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In this article, we’ll look at how to use benchmarking for your resource planning – specifically, how many response units you need.  Once again, benchmarking provides the big picture perspective for your stakeholders while modeling and analysis fill out the details for your service.

Choosing the right metric

To begin with, you need to choose an appropriate measurement. This isn’t as easy as it sounds. For example, utilization rate for an ambulance only service will be much different than for a combined fire and EMS service. Even within paramedic systems, a small city with a utilization rate of 30% may be unsustainable while a large city with a utilization rate of 50% may be just fine. There are economies of scale that come with size, so there is no magical utilization target that’s applicable to all systems.

That said, this benchmark is about unit availability. If you choose a cohort city of a similar size, then some kind of work per vehicle measure will give you a general idea. But even here, there are difficulties. Look at the charts below. The data is from public records of forty major fire services.

Avg Calls per Unit – 2016

On the surface, the ranking above seems to make sense. But when comparing Toronto and Philadelphia, something seems off. Toronto has nearly double the population of Philadelphia, yet one quarter of the calls. What’s going on?

The major difference here is that Toronto is a Fire only service, while Philadelphia is a combined fire and ambulance service. Toronto responds to high acuity medical calls only, while Philadelphia responds to all calls.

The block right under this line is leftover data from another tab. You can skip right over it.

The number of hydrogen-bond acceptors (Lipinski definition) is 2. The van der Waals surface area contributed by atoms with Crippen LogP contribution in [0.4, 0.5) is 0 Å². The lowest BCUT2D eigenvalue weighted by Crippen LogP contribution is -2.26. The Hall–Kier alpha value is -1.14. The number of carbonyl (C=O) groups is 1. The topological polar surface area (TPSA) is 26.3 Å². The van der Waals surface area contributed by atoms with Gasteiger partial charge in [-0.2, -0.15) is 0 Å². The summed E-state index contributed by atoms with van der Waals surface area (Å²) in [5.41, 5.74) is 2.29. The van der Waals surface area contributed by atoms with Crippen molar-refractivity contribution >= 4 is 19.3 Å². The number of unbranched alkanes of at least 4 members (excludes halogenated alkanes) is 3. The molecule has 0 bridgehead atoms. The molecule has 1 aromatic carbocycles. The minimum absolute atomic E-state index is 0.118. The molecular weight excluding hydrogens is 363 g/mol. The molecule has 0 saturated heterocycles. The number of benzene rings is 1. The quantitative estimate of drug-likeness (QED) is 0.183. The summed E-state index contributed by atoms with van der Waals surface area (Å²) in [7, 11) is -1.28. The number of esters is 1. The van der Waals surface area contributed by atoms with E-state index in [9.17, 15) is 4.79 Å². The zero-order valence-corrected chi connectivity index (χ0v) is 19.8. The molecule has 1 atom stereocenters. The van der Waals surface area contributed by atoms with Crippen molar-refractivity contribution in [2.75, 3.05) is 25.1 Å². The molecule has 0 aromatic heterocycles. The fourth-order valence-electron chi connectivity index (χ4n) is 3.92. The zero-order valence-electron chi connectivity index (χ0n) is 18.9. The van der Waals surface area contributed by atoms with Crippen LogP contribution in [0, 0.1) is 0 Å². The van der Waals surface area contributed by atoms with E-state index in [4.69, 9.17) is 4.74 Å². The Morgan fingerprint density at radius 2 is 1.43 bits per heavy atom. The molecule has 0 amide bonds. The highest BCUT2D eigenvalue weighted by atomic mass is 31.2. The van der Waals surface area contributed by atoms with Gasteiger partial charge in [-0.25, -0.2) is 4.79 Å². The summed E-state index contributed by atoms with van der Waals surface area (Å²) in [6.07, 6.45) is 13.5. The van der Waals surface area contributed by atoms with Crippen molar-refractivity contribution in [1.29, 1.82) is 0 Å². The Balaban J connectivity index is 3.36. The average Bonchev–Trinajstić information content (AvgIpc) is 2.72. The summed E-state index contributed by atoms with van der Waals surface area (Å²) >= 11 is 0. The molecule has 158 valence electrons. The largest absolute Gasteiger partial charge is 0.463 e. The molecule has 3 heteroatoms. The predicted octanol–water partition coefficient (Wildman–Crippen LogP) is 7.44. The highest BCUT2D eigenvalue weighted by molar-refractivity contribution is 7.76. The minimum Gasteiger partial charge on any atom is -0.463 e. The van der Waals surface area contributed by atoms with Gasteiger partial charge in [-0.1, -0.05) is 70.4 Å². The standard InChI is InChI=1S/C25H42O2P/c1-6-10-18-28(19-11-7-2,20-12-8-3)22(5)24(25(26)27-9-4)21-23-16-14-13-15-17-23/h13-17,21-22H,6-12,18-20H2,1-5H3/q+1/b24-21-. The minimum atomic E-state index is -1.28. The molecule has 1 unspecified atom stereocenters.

Population – 2016

This reinforces the importance of choosing the right cohort. Either pick a cohort which has the same basic profile, or limit your measure to one modality (fire or ems).

When we look at the same chart for the fire only services, we get a much more useful picture. It appears that in 2016, Vancouver and Boston had the busiest vehicles on a per incident basis.


Avg Calls per Unit – Fire Only Services – 2016

What about vehicle runs instead of incidents? Isn’t that a better measure of workload? It’s true that a single call generates multiple vehicle runs and each of these impacts the workload on staff and equipment. Unfortunately, there are significant policy differences that make vehicle runs a poor measure for benchmarking.

Some fire services send three or four trucks to every alarm. Others send only one until the call is upgraded. Some ambulance services send both a primary response unit and an ALS transport unit to every high acuity call. Others just send the transport. This has a huge impact on the number of vehicle runs and, if chosen as a benchmark, could open you up to charges of “cherry picking” your measure.

Think this through carefully. Even when looking at similar services, there are policy issues that can impact the results. Do the call counts include cancelled calls or false alarms? What about specialty units like hazmat or technical rescue? Are specialized locations like airports or harbours included?

Involve your stakeholders

Be prepared to answer questions about any differences you see. If it looks strange to you, it will look strange to your stakeholders. Ideally, you should walk your stakeholders through the process of how you chose your cohort and how you determined your metrics of comparison.

Contextual benchmark data like population, population density, and land area are easy to come by.  Use them to bolster your benchmarking exercise.

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